A new method significantly speeds up the search for dangerous asteroids – Syfy

Note: This article was written in part to help with promotion Asteroid Day on June 30A global effort to raise awareness about the dangers of asteroids and their scientific importance. It’s June 30 every year. Anniversary of the Great Tunguska Effect in 1908The B612 Foundation mentioned below is one of the founding partners. I was already scheduled to be in Luxembourg – Asteroid Day HQ – To oversee some committees and talk about asteroids, but a health issue (now resolved!) prevented me from traveling. still, Hope you take a look at the awesome events scheduled, including live broadcasts with scientists, astronauts and other experts. Learn things and have fun


Finding near-Earth asteroids has taken a huge leap thanks to THOR.

Yes, THOR is different. This is an acronym for Tracket-less Heliocentric Orbit Recovery, a method that not only greatly speeds up the speed of finding asteroids, but also allows the search to be performed using old archived images regardless of when they were taken. it’s faster And the The extensive database of notes found on the Internet can be used. So yeah, that’s a big deal.

Finding asteroids in general is not difficult, it is just a waste of time. When they orbit the sun they appear to be moving slowly across the sky. So you use a telescope to take a picture of one spot, wait a short period of time – you usually go to other places in the sky to observe it – and then re-watch the same spot. Do it again, and now you have three pictures of the same patch of sky.

The stars do not move, so if you align the three images, all the stars will appear in the same place, but the asteroid will move, forming a line of three points. This is the path of its movement during that time, so this short line is called a traclet. It may be sufficient to use the centuries-old equations of motion to create a predicted orbit of an object, and the equation describing that orbit can then be displayed in the future or the past to find out where or where it is in the sky; Future notes or previously archived notes can be searched to see if they exist, Orbit can be refined.

In practice, it’s more complicated of course, but that’s somewhat how to do it. One problem is that this method is very computer time intensive and not very efficient. Another reason is that asteroids don’t always appear to move in straight lines; The movement of the Earth around the sun — or the movement of the orbiting observatory around the Earth — can make these lines vibrate, making asteroids difficult to spot. Also, with massive online surveys coming up in the next few years, they’re going to find millions of asteroids (!!), and you’re going to stumble this way trying to track them all down.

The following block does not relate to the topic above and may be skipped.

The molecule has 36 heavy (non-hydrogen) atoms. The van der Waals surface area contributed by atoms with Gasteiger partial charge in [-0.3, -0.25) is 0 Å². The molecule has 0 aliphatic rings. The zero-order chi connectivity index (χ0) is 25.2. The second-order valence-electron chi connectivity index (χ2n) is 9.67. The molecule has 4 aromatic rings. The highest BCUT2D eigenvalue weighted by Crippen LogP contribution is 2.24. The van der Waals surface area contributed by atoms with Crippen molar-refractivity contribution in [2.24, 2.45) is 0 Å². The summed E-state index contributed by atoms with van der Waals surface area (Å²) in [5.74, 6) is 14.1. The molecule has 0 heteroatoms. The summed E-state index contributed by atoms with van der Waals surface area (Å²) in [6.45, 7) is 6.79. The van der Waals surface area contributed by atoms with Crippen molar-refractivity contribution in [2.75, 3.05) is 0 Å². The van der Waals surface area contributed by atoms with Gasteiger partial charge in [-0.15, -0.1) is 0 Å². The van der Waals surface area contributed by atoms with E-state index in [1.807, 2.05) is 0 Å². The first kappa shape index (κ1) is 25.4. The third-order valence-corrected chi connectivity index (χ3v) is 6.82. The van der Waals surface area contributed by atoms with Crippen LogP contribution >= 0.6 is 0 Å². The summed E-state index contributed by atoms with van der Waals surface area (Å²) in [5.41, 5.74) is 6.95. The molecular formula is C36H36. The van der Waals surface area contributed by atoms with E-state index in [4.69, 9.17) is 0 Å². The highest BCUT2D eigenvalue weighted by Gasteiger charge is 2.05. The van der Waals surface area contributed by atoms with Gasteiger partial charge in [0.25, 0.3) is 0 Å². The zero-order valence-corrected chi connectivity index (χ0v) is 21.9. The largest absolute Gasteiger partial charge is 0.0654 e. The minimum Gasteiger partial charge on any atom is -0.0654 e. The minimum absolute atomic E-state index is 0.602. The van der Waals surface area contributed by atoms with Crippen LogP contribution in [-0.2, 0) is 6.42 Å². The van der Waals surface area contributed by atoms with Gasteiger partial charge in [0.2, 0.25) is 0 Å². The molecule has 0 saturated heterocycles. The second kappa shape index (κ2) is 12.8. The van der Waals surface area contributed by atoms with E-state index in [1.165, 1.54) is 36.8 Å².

Enter Thor [link to paper]a project developed by asteroid instituteproject from B612 . Foundation. The idea here is not to track the asteroids themselves, but to create theoretical test orbits for an asteroid, a kind of undoing the usual way of doing things. The test orbit is really just an equation of a component orbit, suppose a circular orbit is 300 million km from the sun at a certain inclination and direction. This generates a set of numbers called Orbital parametersand they, in turn, determine an equation that can be solved for the location of the asteroid at a given time.

This test orbit is then shown forward or backward to other observation times, which are then searched for objects close to that path. Algorithms for this type of search are common and tend to be very fast.

There are many advantages to this method – The Asteroid Institute has a good FAQ to explain all this — but what’s really amazing is that he doesn’t necessarily need notes that are close together in time and at a certain pace to work. The location of a potential asteroid in a test orbit can be calculated for the time of any given observation from any observatory. Since we know when the observation was made and also where in the sky it was captured, it’s possible to know if a possible asteroid was present in that observation at that time, even if it was captured weeks or more earlier.

This is very powerful. There are many – a Many – From astronomical observations stored in databases, and in fact the team that created the algorithm tested it on real data. They used two weeks of notes from Zwicky Transit FacilityIt is a massive survey of the sky, to search for possible asteroids, and they managed to recover more than 97% of the previously known asteroids that appeared in the data! embarrassed.

They also used data from NOIRLab Source Catalog, which is a massive database of astronomical observations, and examined observations for a month. They found 104 new asteroids in the data, which was confirmed by Little Planet Center. Therefore, it can find known asteroids as well as new asteroids. This is important because new observations can set off thousands of alerts about potential asteroids; If these asteroids can be quickly eliminated due to known asteroids, this saves a lot of time.

THOR can collide with asteroids quickly and across varying observations, and can use old images to illustrate orbits as well. With these massive new online surveys coming online, it looks like THOR will be incredibly helpful in finding the many asteroids expected to be discovered – something like 6000000 in the next decade.

That’s a lot of rocks. Knowing where they are, and most importantly, where they will be, It’s obviously very importantso I’m all this.


Note: If you are a code geek, THOR is on GitHub.

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